China Strike by Matt Rees

China Strike by Matt ReesChina Strike by Matt Rees
Published by Crooked Lane Books on July 11th 2017
Genres: Technology, Thriller
Pages: 320
Format: Ebook
Source: NetGalley

On an ordinary summer day, chaos erupts across the globe when thousands of cars simultaneously speed out of control in the United States and Europe. The death toll is enormous, and there is only one thing connecting the crashes--every single car is the same model.
Amidst the bewilderment of the tragedy, ICE Special Agent Dominic Verrazzano is called to the Brooklyn Detention Center, where Tom Frisch, recently arrested for attempting to assassinate a U.N. President, claims to have knowledge about the mastermind behind the crashes. This is just the tip of the iceberg, and an even bigger catastrophe, involving many more motor companies, is already in the works.
Verrazzano has no choice but to take Frisch with him as he tracks down an enemy that both men know far too well--their old Special Forces commander and father figure. Following leads that take them from New York to Detroit and on to Europe, Verrazzano finally lands in a confrontation that unravels a secret even more sinister than he could have expected.

Thank god for the synopsis provided by the publisher, because I really had no idea what was going on in this book from beginning to end. China Strike is a pseudo-techno military detective thriller sort of thing, involving international conspiracies, computer hacking, and some ICE agents who don’t really seem to know their actual job description.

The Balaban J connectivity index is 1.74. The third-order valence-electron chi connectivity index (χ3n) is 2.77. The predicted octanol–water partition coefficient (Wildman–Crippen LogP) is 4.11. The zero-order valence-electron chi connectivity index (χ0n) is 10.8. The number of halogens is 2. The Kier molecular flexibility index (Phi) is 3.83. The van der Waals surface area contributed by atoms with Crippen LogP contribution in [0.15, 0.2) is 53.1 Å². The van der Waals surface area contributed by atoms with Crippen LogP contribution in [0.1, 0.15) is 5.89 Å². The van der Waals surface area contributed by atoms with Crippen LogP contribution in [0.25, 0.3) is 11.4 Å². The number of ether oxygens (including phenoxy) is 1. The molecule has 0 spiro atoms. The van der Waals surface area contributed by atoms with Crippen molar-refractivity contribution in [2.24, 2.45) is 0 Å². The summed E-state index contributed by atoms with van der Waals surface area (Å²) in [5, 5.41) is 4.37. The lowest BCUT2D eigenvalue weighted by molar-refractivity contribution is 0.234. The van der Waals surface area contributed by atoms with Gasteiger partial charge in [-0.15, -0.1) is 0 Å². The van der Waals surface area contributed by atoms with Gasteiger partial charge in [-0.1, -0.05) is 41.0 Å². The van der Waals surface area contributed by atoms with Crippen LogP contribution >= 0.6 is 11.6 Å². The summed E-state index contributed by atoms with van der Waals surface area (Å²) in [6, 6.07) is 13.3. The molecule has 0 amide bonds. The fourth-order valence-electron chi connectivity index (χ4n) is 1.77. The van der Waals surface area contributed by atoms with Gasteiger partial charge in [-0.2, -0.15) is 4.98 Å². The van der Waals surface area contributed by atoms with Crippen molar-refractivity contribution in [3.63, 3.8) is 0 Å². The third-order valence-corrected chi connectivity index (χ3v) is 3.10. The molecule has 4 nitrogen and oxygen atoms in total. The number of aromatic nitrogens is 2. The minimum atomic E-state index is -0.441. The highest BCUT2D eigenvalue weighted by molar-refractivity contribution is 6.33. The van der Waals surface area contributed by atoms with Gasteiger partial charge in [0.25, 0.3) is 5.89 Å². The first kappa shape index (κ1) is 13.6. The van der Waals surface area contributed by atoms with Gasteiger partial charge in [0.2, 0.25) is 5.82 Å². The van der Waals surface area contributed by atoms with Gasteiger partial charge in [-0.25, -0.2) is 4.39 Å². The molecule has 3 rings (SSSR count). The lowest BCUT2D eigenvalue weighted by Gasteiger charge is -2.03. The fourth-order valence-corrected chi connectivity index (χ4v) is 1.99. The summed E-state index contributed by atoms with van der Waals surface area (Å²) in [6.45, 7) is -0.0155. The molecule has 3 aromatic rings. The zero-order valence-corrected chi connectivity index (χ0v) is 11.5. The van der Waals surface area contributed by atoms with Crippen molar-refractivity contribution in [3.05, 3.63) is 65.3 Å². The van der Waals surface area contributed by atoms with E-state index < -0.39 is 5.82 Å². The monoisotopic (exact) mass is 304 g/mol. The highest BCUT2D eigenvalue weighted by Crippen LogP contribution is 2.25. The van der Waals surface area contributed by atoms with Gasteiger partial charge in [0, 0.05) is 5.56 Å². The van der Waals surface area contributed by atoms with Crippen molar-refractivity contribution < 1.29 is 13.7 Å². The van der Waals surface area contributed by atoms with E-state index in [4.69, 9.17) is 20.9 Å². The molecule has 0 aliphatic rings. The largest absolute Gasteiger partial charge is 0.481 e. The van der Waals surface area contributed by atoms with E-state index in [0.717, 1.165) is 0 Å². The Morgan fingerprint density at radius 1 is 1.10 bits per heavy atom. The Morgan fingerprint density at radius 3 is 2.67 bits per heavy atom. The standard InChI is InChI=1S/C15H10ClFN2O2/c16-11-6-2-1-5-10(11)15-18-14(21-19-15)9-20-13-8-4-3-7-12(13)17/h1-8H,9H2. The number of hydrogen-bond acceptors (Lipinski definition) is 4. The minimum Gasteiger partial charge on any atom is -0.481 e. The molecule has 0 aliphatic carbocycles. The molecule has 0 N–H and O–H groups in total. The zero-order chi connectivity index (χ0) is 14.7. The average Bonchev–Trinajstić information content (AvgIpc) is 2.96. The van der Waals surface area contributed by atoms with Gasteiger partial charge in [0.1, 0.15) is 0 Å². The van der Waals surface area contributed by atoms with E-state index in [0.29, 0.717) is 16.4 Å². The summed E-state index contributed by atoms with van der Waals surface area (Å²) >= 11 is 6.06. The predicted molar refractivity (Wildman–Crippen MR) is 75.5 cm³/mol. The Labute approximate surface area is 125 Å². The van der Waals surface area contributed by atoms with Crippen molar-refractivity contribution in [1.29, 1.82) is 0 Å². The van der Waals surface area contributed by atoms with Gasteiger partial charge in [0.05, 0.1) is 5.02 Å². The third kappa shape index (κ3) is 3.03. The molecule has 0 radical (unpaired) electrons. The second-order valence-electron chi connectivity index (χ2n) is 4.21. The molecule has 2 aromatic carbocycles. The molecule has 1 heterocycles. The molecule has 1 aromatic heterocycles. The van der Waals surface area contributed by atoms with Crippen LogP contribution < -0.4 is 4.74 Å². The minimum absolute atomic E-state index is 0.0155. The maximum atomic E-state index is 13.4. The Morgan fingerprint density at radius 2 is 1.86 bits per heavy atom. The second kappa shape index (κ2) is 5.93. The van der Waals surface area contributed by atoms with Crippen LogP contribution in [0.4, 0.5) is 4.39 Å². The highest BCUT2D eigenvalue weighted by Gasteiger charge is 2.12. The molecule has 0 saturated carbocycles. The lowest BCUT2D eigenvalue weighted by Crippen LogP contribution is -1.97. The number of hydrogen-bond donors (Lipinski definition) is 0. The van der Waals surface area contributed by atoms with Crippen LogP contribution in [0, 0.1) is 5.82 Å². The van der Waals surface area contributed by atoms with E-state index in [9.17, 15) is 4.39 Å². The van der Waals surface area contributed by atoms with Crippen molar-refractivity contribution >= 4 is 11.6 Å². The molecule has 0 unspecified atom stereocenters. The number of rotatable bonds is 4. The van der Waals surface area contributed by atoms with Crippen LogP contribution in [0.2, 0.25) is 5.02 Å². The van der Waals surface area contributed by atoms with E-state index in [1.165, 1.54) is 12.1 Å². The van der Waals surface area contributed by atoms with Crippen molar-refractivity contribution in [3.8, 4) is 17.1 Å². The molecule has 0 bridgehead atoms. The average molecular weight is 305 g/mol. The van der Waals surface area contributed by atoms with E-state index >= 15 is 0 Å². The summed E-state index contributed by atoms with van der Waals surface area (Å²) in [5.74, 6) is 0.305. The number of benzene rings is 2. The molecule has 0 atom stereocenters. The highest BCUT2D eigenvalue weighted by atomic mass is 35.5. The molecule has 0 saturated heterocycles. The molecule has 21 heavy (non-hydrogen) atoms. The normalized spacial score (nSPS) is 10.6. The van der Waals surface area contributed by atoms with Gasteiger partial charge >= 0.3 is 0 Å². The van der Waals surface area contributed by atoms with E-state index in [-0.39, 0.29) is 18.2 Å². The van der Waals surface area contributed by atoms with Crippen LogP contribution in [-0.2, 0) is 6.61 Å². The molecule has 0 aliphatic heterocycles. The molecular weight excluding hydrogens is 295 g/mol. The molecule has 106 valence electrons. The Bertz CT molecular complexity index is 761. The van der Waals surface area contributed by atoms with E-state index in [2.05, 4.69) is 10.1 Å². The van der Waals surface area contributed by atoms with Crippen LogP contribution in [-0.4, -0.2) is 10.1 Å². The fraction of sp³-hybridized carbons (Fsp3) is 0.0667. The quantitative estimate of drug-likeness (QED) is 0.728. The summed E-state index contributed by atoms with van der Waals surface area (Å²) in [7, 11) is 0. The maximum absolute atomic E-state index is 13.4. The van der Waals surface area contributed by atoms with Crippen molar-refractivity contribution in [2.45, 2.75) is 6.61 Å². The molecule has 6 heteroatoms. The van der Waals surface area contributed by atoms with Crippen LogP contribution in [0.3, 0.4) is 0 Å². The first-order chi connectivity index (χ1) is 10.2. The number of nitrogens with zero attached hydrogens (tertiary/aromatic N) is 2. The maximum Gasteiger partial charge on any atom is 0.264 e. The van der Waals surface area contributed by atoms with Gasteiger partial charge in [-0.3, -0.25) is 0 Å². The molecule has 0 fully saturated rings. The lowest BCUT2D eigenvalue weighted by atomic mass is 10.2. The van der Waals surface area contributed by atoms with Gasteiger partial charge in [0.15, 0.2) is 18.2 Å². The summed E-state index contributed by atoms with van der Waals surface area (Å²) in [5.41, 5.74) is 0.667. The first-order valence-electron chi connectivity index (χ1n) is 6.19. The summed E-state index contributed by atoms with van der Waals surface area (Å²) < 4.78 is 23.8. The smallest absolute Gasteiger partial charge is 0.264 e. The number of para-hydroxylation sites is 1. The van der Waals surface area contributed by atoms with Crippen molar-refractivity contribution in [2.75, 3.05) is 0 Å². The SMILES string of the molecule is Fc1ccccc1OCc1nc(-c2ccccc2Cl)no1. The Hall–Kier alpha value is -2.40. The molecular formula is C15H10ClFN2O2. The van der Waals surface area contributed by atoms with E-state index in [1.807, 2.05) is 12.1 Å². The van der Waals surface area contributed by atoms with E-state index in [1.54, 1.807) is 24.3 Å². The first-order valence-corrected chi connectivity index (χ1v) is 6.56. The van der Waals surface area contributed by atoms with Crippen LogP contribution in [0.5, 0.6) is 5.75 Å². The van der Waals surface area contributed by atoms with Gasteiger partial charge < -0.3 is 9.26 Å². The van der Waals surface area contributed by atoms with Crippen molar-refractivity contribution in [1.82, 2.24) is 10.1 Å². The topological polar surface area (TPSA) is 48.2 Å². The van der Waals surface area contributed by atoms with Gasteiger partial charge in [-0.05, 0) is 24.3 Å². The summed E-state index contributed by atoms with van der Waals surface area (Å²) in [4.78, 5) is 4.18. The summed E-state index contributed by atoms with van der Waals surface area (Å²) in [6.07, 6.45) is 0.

The author keeps up a fairly relentless pace, which is okay for this genre, but he does it to the detriment of actually allowing the reader to stick their head up and have a look around at what is going on in the broader world outside of the protagonists viewpoints. Several significant – or what I would consider significant – events occur in the book, but as they are dealt with so swiftly it felt like they were not important at all. There is also a bewildering array of names, pseudonyms, and english-versions-of-names bandied about that made it difficult to follow who was who, and I really did not care for any of the main characters because I just didn’t get a connection with them.

I have not read the first book in this series, and perhaps that is a downfall on my part, but based on the second book I really don’t think I will be going back to the first. I like to have a good grounding in reality with my military thrillers, and this just felt a bit too wild and woolly. There were some interesting ideas there, with the hacking of cars’ onboard computers, but ultimately the stakes were not established for me, and so I didn’t know why it mattered.

I thought China Strike had some interesting ideas, but they were poorly executed, and was too busy trying to be a thrill-a-minute without asking me to come along for the ride.

I received a copy from the publisher through NetGalley in exchange for an honest review.

Rating Report
Overall: two-stars

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